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As an increasing number of eco-activists are devoting themselves to saving our planet, we pick a few whoA�are making headlines this year. By Team Indulge

WE are biting the very hands that feed us. Global expansion is so rapid-paced that, in a short while, wea��ll be running on empty. A few statistics should put things in perspective: every eightA�seconds a child dies due to contaminated water; six billion kilos of garbage is dumped into our oceans every day. But ita��s not all bad news. For the second year in a row, global energy-related carbonA�dioxide emissions have remained flat (with respect to economic growth) thanks to the adoption of stricter emission laws. We possess thousands of years worth of geothermal powera��in fact,A�one per cent of Australiaa��s geothermal power potential can provide energy to last 26,000 yearsa��and the amazing potential of renewable energy is at our fingertips. So, to commemorateA�World Environment Day (June 5), we meet regional environmental superheroes, who are making a difference and inspiring us to join in.

Name: Kriti Tula, Paras Arora and
Vaibhav Kapoor | Location: Delhi
It only took a few years of experienceA�in the fashion industry for Kriti Tula
to realise there was an abundance ofA�wasted fabrics that were simply beingA�thrown away. a�?I thought we couldA�still make chic clothes, while promotingA�a sustainable lifestyle byA�working purely with waste,a�?A�shares the creative director.A�Joined by co-founders ParasA�Arora and Vaibhav Kapoor,A�Doodlage was born two-and-ahalfA�years ago. They sourceA�their fabrics from factoriesA�and textile houses fromA�across the country, ensuringA�the raw material is uniqueA�for each collection. WhileA�they do have their own line,A�they also work withA�Fabindia, BrahmakarmaA�and Avaran to create collectionsA�with fabrics theA�brands do not want toA�part with. From turningA�jeans into denimA�jackets, to creatingA�patchwork jumpsuits,A�the styles are very current.A�a�?It feels good thatA�wea��re doing our little bitA�for the planet,a�? concludesA�Tula. Details: facebook.com/doodlage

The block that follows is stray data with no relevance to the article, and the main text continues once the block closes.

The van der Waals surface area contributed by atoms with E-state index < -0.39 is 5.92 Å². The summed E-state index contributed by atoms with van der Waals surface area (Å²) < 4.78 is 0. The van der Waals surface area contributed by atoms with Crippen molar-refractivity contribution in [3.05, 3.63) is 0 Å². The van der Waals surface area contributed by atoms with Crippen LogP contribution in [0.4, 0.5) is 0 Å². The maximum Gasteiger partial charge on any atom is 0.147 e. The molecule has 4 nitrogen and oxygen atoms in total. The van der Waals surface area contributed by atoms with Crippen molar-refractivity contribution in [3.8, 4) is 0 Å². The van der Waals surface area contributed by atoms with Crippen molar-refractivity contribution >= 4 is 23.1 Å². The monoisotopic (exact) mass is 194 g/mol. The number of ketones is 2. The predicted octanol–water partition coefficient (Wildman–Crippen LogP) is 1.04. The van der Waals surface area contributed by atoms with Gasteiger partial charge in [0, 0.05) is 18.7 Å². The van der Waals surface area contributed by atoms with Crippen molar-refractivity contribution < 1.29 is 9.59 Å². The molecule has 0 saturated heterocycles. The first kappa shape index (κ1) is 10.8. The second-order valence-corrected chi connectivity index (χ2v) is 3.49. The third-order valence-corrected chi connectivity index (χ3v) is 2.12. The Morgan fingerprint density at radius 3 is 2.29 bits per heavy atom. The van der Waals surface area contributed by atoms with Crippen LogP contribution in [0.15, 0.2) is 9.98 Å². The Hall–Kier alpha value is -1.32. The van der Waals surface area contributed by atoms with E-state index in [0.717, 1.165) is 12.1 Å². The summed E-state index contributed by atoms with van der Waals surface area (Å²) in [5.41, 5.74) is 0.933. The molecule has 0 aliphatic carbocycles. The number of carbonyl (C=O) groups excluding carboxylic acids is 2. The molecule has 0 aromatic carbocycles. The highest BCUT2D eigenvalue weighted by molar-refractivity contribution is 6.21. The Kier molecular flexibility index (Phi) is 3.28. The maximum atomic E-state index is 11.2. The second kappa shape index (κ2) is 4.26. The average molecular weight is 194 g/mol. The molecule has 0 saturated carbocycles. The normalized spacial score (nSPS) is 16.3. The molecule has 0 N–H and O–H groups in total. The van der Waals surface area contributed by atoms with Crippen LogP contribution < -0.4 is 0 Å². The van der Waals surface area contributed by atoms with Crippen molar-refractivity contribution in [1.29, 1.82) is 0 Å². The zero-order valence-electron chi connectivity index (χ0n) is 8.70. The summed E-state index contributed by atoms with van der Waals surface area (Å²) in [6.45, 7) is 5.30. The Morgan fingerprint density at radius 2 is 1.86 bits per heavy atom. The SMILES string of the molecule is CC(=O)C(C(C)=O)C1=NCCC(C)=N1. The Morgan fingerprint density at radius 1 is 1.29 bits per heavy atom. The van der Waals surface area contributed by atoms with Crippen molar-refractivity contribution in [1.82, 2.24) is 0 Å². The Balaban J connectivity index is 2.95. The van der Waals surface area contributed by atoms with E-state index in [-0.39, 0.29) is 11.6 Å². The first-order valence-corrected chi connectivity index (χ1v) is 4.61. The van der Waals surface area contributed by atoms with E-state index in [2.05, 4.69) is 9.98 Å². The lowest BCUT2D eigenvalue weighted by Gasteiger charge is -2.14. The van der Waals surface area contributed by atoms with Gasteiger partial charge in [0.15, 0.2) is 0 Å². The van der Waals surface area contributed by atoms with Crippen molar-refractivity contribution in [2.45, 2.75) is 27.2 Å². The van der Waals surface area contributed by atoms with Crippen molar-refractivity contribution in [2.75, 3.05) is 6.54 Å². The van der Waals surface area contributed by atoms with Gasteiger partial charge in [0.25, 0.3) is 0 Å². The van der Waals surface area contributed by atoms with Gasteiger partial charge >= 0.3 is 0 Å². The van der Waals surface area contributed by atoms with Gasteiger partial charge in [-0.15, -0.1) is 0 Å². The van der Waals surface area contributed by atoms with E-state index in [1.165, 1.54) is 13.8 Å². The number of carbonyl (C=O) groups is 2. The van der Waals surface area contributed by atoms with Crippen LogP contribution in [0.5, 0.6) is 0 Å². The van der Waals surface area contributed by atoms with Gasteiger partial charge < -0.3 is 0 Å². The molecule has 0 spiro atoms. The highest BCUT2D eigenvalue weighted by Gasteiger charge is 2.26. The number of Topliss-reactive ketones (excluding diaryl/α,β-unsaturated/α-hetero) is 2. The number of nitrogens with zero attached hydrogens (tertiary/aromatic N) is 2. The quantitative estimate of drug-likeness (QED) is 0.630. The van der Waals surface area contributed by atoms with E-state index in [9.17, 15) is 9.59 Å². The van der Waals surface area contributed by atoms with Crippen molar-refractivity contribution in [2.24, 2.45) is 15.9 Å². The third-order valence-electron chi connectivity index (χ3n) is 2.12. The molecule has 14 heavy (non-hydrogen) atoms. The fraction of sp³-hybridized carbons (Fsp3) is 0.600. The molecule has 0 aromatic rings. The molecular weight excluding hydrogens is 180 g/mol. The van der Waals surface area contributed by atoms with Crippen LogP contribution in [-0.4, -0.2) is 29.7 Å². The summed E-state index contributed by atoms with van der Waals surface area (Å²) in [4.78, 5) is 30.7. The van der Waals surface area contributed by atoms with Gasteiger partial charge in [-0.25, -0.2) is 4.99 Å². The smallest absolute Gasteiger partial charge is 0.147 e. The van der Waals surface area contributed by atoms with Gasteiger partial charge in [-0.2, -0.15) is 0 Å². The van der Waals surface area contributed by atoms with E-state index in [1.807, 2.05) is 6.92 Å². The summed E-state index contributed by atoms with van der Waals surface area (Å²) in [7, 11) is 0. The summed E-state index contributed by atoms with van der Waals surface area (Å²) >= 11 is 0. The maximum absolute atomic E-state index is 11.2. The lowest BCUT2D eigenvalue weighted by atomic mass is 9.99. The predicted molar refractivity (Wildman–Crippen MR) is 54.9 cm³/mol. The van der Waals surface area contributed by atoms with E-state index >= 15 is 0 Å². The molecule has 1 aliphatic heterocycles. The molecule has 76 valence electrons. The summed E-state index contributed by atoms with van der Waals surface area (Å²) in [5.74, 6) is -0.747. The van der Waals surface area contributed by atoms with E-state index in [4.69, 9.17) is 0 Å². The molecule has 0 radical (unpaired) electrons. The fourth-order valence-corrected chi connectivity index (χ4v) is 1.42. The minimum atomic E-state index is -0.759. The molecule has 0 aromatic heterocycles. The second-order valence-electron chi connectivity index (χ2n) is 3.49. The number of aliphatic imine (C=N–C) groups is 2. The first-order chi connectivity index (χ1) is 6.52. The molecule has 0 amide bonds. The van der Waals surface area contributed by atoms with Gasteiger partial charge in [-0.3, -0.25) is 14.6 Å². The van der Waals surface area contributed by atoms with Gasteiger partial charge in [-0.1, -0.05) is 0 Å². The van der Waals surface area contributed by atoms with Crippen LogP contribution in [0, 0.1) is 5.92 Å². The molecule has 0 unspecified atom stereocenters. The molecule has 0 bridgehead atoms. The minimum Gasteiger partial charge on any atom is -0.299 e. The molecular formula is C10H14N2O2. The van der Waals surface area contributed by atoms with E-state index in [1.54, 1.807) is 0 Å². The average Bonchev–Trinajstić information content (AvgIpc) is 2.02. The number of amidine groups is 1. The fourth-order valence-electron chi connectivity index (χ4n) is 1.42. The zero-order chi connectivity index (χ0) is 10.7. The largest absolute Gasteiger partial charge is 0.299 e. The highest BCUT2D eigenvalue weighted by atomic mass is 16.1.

Name: Adrian Pinto | Location: Mumbai
The planet consumes close to 60 billionA�bottles of wine every year, whichA�amounts to over 33 million tonnes ofA�winery waste. This fact inspiredA�Adrian Pinto, senior manager-wines atA�Pernod Ricard India, to develop a processA�that converts the waste into paper.A�a�?Since pomace (which ends up asA�compost) in the form of seeds, stockA�and grape skin has high fibre, IA�knew it could be upcycled to be aA�good alternative to wood in paper,a�?A�claims Pinto, who has applied for aA�global patent (pending) for a�?PaperA�Made from Organic Waste andA�the Process Thereof a��. With thisA�paper, the 45-year-old hopes toA�reduce the wine industrya��s carbonA�footprint and, in the future,A�create a circular economy whereA�materials and resources are recycledA�endlessly.A�Details: greenpaperworks.com

Name: Sujith Pulpara | Location: Kochi